The coronavirus pandemic has forced colleges and universities to move their learning from on-campus to online. And as the fall semester remains in flux, some high school seniors are rethinking their choices.
One in six 2020 high school graduates say they’re considering not enrolling in a four-year institution full-time this fall, according to an April report.
“For many students, the dream is to go have that first year on campus and have student life and Greek life and all the sports and all the socialization, plus all these amazing classroom and learning experiences," said Jason Sarouhan, gap year counselor and co-founder of J2 Guides. "And so many students are saying, 'If the bill is $30,000, $40,000 or $50,000 or $60,000 a year, remote learning is not going to cut it for me this fall.'"
Advocates for gap years say delaying college for a semester or two can give young people the chance to gain valuable personal and professional experiences.
Gap years typically involve volunteering, traveling, working or completing an internship and have historically been a popular option internationally, but less so in the U.S.
But J2 Guides co-founder Sarouhan said his gap year consulting company is seeing an uptick of interest in the U.S. this year compared to the same time in 2019.
“The notable difference with that interest are students who had truly never even considered this idea," he said. "In a typical non-COVID year, right now we would be hearing from students who had been thinking about the idea of a gap year, but they were waiting to make their college decision.”
But a typical gap year could look different in a post-COVID-19 world due to travel restrictions and stay-at-home orders currently in place.
Researchers at Drexel University said the idea of delaying college right now would be “disastrous” for many seniors.
It’s a thought echoed by others in higher education as colleges and universities face financial uncertainty due to enrollment concerns.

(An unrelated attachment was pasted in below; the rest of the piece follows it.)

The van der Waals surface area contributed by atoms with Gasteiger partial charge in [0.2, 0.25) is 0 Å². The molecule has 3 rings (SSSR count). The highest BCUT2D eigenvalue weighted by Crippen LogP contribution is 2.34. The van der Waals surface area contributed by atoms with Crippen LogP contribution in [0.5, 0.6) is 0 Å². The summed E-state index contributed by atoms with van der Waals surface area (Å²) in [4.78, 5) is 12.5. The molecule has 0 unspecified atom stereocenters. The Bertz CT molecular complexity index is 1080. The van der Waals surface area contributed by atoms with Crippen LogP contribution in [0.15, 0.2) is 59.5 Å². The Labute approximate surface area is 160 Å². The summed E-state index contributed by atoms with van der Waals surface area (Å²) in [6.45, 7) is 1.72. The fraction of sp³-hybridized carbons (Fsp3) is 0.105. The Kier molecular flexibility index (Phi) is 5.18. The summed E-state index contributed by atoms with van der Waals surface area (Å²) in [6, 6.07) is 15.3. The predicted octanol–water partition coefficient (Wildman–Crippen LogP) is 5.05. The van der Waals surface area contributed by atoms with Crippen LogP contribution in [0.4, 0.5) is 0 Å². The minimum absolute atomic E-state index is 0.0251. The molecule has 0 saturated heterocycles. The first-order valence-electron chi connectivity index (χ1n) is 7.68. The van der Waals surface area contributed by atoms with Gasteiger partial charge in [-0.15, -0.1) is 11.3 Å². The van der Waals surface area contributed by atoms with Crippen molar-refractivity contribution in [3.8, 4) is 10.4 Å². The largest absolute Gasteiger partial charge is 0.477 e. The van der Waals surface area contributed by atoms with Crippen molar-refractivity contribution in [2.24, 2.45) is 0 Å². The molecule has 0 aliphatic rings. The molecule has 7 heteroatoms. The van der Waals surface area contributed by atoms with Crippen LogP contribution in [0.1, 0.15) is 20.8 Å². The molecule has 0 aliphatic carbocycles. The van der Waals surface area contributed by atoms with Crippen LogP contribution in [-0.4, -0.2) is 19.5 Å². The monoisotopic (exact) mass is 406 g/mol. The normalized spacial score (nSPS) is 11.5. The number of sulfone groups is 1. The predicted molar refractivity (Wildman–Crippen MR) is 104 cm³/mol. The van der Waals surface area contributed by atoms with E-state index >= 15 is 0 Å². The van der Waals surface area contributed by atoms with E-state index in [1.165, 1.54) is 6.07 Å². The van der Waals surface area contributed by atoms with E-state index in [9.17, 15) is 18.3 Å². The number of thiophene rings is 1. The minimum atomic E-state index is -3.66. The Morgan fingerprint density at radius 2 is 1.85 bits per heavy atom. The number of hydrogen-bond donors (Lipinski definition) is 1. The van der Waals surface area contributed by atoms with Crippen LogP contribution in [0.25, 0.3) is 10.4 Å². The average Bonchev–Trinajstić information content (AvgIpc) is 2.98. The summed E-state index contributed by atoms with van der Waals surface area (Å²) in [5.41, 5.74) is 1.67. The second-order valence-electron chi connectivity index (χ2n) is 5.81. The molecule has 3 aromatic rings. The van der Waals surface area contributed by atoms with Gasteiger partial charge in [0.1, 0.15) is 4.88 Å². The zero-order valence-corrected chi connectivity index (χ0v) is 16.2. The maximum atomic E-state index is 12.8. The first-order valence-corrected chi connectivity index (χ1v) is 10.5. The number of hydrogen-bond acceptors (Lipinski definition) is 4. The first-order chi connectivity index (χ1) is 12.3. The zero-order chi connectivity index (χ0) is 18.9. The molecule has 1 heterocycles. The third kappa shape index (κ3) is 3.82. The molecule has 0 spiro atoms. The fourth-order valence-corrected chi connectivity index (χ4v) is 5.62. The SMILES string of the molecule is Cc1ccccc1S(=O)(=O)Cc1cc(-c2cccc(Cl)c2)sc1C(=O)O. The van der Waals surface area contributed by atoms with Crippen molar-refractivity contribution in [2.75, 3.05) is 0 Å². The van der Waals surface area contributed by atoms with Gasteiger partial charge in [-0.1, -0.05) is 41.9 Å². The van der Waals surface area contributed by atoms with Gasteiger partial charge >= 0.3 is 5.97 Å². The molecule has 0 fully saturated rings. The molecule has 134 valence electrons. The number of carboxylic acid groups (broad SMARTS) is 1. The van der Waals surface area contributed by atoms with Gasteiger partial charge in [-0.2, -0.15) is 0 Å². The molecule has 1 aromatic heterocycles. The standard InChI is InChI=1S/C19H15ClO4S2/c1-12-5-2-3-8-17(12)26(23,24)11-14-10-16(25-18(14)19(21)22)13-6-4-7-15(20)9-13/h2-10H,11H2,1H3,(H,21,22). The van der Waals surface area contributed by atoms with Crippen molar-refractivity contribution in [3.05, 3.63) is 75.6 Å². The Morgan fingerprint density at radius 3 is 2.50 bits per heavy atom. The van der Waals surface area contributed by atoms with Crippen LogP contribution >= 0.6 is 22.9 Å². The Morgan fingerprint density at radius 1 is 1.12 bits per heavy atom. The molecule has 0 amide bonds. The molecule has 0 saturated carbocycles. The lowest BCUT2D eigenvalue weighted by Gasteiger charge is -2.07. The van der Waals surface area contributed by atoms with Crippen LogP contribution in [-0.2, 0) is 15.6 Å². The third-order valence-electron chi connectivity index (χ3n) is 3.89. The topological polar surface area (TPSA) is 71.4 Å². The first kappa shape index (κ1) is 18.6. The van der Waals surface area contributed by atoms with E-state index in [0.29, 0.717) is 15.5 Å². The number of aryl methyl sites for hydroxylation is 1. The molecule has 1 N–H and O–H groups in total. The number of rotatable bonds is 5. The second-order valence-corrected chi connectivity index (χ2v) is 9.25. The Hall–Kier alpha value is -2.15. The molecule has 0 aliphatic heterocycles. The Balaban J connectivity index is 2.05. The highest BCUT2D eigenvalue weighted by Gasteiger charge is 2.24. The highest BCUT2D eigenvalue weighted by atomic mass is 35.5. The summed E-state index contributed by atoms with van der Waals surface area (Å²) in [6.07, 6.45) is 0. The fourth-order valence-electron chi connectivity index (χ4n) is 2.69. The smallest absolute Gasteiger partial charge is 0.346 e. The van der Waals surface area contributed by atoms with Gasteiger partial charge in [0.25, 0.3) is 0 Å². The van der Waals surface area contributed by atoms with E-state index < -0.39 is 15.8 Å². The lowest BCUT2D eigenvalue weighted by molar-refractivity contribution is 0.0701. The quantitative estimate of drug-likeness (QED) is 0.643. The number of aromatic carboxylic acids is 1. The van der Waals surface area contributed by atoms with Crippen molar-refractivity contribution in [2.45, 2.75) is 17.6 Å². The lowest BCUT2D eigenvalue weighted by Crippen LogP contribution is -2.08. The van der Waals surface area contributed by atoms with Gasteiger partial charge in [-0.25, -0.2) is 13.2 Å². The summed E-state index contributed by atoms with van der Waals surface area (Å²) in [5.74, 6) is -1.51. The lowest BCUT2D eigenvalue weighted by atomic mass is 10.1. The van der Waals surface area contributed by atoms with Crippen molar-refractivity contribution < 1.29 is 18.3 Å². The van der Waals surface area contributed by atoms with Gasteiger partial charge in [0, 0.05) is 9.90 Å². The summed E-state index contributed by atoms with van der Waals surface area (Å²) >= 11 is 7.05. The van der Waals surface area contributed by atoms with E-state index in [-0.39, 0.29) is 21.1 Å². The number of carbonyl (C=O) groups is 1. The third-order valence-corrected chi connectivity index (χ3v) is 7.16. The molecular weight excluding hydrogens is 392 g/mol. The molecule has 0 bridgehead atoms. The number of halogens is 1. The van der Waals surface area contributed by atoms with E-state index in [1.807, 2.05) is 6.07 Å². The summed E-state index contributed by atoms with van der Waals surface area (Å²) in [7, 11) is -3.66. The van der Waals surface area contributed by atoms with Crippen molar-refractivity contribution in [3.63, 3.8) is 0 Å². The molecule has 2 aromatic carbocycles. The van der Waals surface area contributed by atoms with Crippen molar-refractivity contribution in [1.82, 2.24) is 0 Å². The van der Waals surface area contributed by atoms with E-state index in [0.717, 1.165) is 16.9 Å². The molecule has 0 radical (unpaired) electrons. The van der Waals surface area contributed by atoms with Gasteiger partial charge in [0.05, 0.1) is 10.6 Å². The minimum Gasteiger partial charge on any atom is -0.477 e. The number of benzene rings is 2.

“The notion of, ‘Well, I'll sit out a year and work in a job that will help me, I'll work in a lab because I want to be a pre-med major,' or something like that — jobs are not going to be there," said Dan King, president and CEO of the American Association of University Administrators. "So are they going to volunteer? Well, they're not going to volunteer in September, because those volunteer opportunities probably aren't going to be there yet. Are they going to travel? Probably not, because those travel opportunities aren't going to be there yet.”
And experiences outside the home come with a price tag.
Prices vary depending on location and associated fees, but an intentional gap year can cost as much as a year of college, according to the Gap Year Association.
“For a lot of our students, that's actually not even an option,” said Tela Thigpen, director of college success at Freedom Preparatory Academy in Memphis.
She said many of her students can’t afford to take a gap year, both financially and due to a potential loss of momentum to continue with post-grad plans.
"If they do not do anything directly after high school, what are they doing after that?" she said. "And so I have some students in the past who’ve said, ‘Yeah, you know, I’ll take a year off work, and then after that year, I'm going to go back to school.’ The majority of them never go back to school.”
And for those weighing enrolling in a four-year institution or taking a gap year, there’s still time to decide. Many colleges and universities have pushed their fall 2020 enrollment deadlines to June 1 or later.